edit 2: I just keep seeing more: Note that the overall figure of Nin-Gish-Zida is overall in the form of a "fleur de lis" too, with the snakes forming the outer plumes

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edit 2: I just keep seeing more: Note that the overall figure of Nin-Gish-Zida is overall in the form of a "fleur de lis" too, with the snakes forming the outer plumes

In fact, visually all through the piece you see this theme which will try to represent sideways with my keyboard: {--

In other words a central core with a point, and two curves on both sides curving downward, mirroring eachother around the central point, in other words- the "fleur de lis" repeated in the head and shoulders of the seated figure with the curving streams (water? from the jars?) forming the curving portions. So the head and shoulders of both the standing and seated figure echo the shape of the fleur de lis in the hand of the seated figure, and even the little jars also echo this basic shape.

In the Middle Ages the symbols of lily and fleur-de-lis (lis is French for "lily") overlapped considerably in religious art. Michel Pastoureau, the historian, says that until about 1300 they were found in depictions of Jesus, but gradually they took on Marian symbolism and were associated with the Song of Solomon's "lily among thorns" (lilium inter spinas), understood as a reference to Mary. Other scripture and religious literature in which the lily symbolizes purity and chastity also helped establish the flower as an iconographic attribute of the Virgin.

The fleur could also draw its design from Jewish tradition. The design is very similar to a lulav, made with a palm frond which sticks up straight and the branches of willow and myrtle trees, which are not as rigid.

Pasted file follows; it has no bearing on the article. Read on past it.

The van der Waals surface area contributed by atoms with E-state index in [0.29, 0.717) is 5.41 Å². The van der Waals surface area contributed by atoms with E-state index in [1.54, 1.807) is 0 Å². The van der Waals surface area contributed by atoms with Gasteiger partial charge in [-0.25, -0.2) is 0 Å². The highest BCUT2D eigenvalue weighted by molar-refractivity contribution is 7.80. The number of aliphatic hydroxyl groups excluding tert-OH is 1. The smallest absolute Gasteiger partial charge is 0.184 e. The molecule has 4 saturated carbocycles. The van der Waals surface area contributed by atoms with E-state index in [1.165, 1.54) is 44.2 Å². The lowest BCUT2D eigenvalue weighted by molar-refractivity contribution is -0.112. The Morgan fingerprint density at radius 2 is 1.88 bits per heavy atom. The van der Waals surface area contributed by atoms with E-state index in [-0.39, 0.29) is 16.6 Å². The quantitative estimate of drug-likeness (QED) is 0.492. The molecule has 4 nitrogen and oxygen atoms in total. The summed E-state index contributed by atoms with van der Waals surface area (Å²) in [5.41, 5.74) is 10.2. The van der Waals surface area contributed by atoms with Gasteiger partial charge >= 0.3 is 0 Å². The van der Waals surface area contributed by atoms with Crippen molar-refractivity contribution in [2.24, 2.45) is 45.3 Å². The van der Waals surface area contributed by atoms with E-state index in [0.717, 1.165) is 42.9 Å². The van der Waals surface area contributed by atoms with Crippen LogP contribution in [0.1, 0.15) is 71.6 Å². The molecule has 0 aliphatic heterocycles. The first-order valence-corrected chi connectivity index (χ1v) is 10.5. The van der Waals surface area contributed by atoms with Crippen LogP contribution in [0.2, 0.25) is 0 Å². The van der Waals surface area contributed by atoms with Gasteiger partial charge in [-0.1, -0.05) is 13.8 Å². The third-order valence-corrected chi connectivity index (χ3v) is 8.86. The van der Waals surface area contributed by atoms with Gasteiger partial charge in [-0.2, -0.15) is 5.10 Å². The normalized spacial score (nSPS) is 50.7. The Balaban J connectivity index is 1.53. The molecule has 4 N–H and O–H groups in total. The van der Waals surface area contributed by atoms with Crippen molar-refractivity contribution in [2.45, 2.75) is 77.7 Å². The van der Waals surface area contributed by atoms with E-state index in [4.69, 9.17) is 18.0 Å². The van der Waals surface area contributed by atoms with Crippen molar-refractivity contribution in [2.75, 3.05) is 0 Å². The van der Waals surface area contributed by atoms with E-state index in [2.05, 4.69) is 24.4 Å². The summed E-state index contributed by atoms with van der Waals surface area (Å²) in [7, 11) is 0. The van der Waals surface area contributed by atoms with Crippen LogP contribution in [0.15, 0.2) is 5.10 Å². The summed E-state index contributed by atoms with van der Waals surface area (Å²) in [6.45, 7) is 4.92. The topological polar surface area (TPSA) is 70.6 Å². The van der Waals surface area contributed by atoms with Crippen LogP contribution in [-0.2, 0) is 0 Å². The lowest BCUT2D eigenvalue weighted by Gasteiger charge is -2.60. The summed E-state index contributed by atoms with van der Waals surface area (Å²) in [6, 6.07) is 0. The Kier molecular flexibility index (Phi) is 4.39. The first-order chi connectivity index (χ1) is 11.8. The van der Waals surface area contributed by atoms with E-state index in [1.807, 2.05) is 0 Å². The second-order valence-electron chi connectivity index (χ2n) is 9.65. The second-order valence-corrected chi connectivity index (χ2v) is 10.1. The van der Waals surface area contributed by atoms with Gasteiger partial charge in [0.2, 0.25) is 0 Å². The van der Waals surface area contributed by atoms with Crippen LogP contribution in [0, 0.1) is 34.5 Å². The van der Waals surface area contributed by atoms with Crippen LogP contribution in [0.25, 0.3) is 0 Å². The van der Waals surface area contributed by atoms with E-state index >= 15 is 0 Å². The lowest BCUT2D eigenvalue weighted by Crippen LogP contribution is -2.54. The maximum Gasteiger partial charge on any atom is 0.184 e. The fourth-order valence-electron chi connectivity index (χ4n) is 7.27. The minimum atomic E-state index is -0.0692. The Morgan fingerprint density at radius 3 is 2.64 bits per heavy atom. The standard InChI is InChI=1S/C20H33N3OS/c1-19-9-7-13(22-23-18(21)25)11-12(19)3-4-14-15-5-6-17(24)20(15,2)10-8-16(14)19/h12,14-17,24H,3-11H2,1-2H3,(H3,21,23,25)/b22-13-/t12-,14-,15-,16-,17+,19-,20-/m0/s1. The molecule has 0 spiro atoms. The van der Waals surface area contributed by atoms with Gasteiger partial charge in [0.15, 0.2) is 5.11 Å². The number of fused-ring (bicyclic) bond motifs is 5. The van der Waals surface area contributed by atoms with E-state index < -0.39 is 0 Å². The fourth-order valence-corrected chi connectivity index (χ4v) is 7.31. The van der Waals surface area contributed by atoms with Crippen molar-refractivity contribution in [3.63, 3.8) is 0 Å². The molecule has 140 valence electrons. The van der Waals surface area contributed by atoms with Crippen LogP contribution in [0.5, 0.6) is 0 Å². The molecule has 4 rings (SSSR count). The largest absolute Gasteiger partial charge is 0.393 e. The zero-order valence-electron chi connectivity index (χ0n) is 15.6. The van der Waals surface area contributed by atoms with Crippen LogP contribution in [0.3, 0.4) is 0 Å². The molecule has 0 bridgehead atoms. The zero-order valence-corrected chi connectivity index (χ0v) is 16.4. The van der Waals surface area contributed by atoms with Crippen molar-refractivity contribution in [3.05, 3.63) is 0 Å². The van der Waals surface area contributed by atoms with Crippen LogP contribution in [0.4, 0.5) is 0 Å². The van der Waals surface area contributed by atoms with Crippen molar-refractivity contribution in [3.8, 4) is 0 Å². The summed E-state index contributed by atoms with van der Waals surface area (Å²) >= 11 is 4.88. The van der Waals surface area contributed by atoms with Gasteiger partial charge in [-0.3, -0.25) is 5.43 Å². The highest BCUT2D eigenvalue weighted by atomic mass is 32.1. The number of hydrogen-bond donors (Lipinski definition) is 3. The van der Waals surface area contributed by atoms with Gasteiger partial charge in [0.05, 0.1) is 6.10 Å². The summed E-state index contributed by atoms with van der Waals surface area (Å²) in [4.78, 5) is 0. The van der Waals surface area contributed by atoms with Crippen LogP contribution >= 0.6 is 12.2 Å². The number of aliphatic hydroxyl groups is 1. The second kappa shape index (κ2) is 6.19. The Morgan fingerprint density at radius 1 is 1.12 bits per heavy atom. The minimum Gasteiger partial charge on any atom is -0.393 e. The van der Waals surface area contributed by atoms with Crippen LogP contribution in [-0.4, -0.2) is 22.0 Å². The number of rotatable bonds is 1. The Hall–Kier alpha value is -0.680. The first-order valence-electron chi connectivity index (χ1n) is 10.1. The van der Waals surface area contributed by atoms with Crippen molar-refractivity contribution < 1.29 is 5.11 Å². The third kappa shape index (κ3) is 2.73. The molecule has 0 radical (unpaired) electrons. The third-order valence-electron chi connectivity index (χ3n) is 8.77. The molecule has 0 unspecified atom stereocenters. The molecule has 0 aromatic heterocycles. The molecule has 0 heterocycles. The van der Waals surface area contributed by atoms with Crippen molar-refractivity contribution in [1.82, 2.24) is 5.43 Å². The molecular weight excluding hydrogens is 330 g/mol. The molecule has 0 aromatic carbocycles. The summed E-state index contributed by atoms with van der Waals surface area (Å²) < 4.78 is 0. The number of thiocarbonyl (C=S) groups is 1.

In medieval England, from the mid-12th century, a noblewoman's seal often showed the lady with a fleur-de-lis, drawing on the Marian connotations of "female virtue and spirituality".[22] Images of Mary holding the flower first appeared in the 11th century on coins issued by cathedrals dedicated to her, and next on the seals of cathedral chapters, starting with Notre Dame de Paris in 1146. A standard portrayal was of Mary carrying the flower in her right hand, just as she is shown in that church's Virgin of Paris statue (with lily), and in the centre of the stained glass rose window (with fleur-de-lis sceptre) above its main entrance. The flowers may be "simple fleurons, sometimes garden lilies, sometimes genuine heraldic fleurs-de-lis".[23] As attributes of the Madonna, they are often seen in pictures of the Annunciation, notably in those of Sandro Botticelli and Filippo Lippi. Lippi also uses both flowers in other related contexts: for instance, in his Madonna in the Forest.

The three petals of the heraldic design reflect a widespread association with the Holy Trinity,[24] a tradition going back to 14th century France,[25] added onto the earlier belief that they also represented faith, wisdom and chivalry.

"Flower of light" symbolism has sometimes been understood from the archaic variant fleur-de-luce (see Latin lux, luc- = "light"), but the Oxford English Dictionary suggests this arose from the spelling, not from the etymology.[26]

Of course Wikipedia is not the best source, but when I want to show that a symbol is well known, it is a great source because it in essence says "Everybody knows that ______" (fill in the blank)!

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There are some really interesting thoughts on this thread. I've always been kind of stymied by the symbolism of the serpent--except for it being portrayed as the arch nemesis of the female. I interpret much of early Genesis symbolically, but I haven't quite come to terms with the whole serpent thing. Why would a woman be tempted by such a dreadful creature--except maybe to show that she was completely innocent before her eyes were opened to all knowledge; so innocent that she didn't even know that serpents are supposed to scare us, not seduce us...